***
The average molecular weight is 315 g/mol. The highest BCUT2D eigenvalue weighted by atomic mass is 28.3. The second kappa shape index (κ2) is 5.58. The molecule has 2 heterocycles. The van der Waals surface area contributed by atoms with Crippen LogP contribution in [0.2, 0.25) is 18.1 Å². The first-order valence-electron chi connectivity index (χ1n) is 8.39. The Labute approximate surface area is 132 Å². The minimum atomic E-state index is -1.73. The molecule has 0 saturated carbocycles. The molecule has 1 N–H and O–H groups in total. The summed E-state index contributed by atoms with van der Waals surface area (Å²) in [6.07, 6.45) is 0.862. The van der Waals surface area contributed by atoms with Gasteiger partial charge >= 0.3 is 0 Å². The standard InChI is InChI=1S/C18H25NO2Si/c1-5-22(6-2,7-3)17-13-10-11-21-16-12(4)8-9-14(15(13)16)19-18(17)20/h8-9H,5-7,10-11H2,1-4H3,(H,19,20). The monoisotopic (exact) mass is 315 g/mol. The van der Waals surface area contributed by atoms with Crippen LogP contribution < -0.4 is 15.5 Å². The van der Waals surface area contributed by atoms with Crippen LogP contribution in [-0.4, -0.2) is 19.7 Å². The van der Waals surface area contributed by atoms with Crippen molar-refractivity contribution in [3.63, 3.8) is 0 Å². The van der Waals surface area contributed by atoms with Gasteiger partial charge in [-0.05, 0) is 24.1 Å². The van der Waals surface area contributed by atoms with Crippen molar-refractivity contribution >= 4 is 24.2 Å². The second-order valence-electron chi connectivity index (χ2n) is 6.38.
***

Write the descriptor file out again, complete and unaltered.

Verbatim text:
The average molecular weight is 315 g/mol. The highest BCUT2D eigenvalue weighted by atomic mass is 28.3. The second kappa shape index (κ2) is 5.58. The molecule has 2 heterocycles. The van der Waals surface area contributed by atoms with Crippen LogP contribution in [0.2, 0.25) is 18.1 Å². The first-order valence-electron chi connectivity index (χ1n) is 8.39. The Labute approximate surface area is 132 Å². The minimum atomic E-state index is -1.73. The molecule has 0 saturated carbocycles. The molecule has 1 N–H and O–H groups in total. The summed E-state index contributed by atoms with van der Waals surface area (Å²) in [6.07, 6.45) is 0.862. The van der Waals surface area contributed by atoms with Gasteiger partial charge >= 0.3 is 0 Å². The standard InChI is InChI=1S/C18H25NO2Si/c1-5-22(6-2,7-3)17-13-10-11-21-16-12(4)8-9-14(15(13)16)19-18(17)20/h8-9H,5-7,10-11H2,1-4H3,(H,19,20). The monoisotopic (exact) mass is 315 g/mol. The van der Waals surface area contributed by atoms with Crippen LogP contribution < -0.4 is 15.5 Å². The van der Waals surface area contributed by atoms with Crippen LogP contribution in [-0.4, -0.2) is 19.7 Å². The van der Waals surface area contributed by atoms with Crippen molar-refractivity contribution in [3.63, 3.8) is 0 Å². The van der Waals surface area contributed by atoms with Gasteiger partial charge in [-0.05, 0) is 24.1 Å². The van der Waals surface area contributed by atoms with Crippen molar-refractivity contribution >= 4 is 24.2 Å². The second-order valence-electron chi connectivity index (χ2n) is 6.38.